Here is a collection of the items that I think of as my staples for the Chinese pantry. They are used in many of the recipes in this blog. Different cooks will have different opinions as to the essentials, which of course is right and proper. I invite comments. Let me know what you think.
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You are currently reading the third version, posted 2/20/2014.
One important thing about Chinese sauces and condiments: there isn’t any national or cultural standardization. Contrast that with Western condiments like mustard or ketchup, which are pretty much the same everywhere unless you start getting into artisanal preparations. But in China, even with something as ubiquitous as spicy bean paste (辣豆瓣酱, là dòubàn jiàng), you’ll find many different variations throughout China. So when you’re following a recipe, don’t worry too much about getting exactly the right preparation. Instead, try several varieties that interest you, note how they taste, decide what you like, and go with that.
First, let’s talk about soy sauce. There are three main varieties in Chinese cooking: light, dark, and flavored. The “light” soy sauce doesn’t imply less sodium; instead, it’s soy sauce with a crisper flavor and a relatively light color. Most of the common soy sauces available in Western grocery stores are similar to Chinese light soy sauce.
Dark soy sauce, on the other hand, is usually available only in Chinese markets. The flavor is much deeper and the color is richer. One Chinese cooking aphorism says that “light soy sauce is used for flavor, while dark soy sauce adds color.” It’s true that dark soy sauce adds a very striking dark color to dishes, but its flavor shouldn’t be sold short. It has a nice, deep umami taste. The last category is flavored soy sauces, with the most common flavor being mushroom. The flavored sauces can be substituted for dark soy sauce, with the flavor adding more richness.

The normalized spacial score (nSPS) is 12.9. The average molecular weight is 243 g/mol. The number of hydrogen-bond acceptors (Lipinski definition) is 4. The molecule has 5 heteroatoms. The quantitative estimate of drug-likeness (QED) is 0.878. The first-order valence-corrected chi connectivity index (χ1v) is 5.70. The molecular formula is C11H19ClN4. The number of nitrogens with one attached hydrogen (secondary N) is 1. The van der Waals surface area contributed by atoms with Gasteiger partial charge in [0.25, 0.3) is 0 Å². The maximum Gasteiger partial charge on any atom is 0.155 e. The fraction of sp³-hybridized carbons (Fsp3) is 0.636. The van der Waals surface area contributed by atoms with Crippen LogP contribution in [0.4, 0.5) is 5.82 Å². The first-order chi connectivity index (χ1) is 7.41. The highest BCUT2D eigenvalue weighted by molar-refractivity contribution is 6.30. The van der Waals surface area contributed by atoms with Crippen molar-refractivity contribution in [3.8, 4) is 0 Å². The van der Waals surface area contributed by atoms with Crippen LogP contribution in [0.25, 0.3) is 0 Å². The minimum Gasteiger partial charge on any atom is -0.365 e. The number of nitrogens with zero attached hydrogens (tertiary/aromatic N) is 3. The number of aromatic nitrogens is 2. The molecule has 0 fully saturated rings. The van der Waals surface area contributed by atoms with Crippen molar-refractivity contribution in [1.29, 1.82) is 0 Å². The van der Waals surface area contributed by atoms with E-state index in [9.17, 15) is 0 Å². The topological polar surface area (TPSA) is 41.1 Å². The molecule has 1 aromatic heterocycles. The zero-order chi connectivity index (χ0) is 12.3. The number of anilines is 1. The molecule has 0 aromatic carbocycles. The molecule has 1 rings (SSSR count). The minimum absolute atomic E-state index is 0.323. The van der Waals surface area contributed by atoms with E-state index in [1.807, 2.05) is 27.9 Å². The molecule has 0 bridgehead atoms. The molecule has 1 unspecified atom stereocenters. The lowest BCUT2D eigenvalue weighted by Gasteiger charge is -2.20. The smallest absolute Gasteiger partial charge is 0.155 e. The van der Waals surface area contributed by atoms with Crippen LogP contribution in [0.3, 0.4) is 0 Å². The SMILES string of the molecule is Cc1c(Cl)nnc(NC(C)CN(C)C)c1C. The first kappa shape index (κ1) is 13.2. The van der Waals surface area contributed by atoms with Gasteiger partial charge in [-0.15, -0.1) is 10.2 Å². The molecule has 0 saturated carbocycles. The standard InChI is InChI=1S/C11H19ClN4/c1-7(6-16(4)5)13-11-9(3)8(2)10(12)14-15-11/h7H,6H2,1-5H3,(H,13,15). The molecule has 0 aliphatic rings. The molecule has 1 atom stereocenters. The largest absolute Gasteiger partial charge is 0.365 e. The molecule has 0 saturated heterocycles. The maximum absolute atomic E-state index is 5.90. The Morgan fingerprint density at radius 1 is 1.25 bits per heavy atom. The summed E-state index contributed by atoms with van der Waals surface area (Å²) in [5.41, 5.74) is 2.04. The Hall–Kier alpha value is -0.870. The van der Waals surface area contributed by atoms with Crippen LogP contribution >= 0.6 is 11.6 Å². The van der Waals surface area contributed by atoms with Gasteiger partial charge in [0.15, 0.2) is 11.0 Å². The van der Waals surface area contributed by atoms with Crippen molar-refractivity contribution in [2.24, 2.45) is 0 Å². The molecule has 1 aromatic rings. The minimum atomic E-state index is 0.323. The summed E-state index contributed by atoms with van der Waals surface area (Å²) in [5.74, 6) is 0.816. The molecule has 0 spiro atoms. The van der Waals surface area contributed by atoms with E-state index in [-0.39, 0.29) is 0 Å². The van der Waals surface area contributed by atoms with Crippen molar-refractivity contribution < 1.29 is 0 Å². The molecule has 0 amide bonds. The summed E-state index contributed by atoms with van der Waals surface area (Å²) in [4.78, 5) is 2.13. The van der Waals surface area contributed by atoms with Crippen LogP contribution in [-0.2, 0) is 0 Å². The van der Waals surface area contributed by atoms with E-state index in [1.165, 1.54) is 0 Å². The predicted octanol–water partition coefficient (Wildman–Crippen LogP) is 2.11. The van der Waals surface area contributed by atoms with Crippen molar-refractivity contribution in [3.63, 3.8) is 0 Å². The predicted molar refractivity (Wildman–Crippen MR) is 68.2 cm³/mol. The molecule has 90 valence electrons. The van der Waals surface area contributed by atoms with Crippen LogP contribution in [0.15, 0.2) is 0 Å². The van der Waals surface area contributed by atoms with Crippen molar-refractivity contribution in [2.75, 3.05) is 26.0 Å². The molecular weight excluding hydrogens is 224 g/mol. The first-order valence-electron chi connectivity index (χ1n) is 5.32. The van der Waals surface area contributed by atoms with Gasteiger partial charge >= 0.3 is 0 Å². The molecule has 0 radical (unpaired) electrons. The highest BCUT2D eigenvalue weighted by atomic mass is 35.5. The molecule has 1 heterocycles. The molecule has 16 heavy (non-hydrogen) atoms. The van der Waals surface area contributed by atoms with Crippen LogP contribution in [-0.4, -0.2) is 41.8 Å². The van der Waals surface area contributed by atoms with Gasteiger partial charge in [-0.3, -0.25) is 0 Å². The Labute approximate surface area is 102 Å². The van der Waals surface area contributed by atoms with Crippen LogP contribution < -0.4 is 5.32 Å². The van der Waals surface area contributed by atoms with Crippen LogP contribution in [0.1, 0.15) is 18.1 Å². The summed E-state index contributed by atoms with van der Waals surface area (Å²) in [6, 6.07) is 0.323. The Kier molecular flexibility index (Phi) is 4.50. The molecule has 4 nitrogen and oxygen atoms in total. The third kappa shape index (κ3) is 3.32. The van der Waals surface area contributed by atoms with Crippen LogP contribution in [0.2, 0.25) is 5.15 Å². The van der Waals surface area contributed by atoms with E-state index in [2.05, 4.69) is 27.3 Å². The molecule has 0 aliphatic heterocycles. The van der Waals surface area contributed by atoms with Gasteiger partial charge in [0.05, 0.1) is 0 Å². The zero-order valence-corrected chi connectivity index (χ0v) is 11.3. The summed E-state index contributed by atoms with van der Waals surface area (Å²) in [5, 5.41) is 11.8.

Next in my essential pantry is spicy bean paste (辣豆瓣酱, là dòubàn jiàng). Translation can be a bit difficult, as you can see in the picture above. Lee Kum Kee renders dòubàn jiàng as “Toban Dian,” while they translate the Chinese as “chili bean sauce.” If you’re not familiar with this product and are going to a Chinese market, print this out and show it to your shopkeeper: 辣豆瓣酱. In any event, it’s a versatile paste made of mashed beans, oil, and spicy peppers.
There are many different versions of spicy bean paste, so don’t be intimidated if your Chinese market has six or seven different varieties to choose from, none of which looking anything like the others. Some are oily, some aren’t; some are thick, some are more liquid. Just be adventurous and try one that looks good. Then try another one when your first bottle runs out.
Shaoxing glutenous rice wine is another staple. It’s used at the beginning of meals as a marinade to tenderize and flavor meats, and it’s used in the final steps of cooking to add flavor to the final sauce. As with all cooking wines, it’s best to use one that you’d be comfortable drinking, however some varieties are deliberately rendered undrinkable through the addition of lots of salt. So pay attention to whether you’re buying a salted or unsalted wine. Regardless, the cooking wines will have an alcohol content between 12% and 16%. The alcohol boils off if used at the beginning of the cooking process. If you don’t have Shaoxing wine, you can substitute dry sherry or even gin.
Next on my list is Lao Gan Ma spicy black bean chili oil (老干妈黑豆辣椒油, lǎogànmā hēi dòu làjiāo yóu). In my own words, this is a rich and tasty way to add depth of flavor and spice to any dish… but in Lao Gan Ma’s own words it sounds even better:
Today Over 1000 ″LaoGanMa″staff and workers produce 430,000 jars of chili foods per day,achieving the yearly output value approach in USD 50 million. The selling channel has covered 65 cities in the shole country. The products have been exported to more than 30 countries and regions like the United States, Australia,Canada,New Zealand,etc. ″LaoGanMa″has developed to be a nationally well-known enterprise,and it is playing a leading role in the production and selling of chili foods. ″LaoGanMa″was used to be the unique condiment of Guizhou.Nowadays,it has become the symbol of flavoured chili condiments and the indispensable and tasty spice of the most consumers at home and abroad. [sic]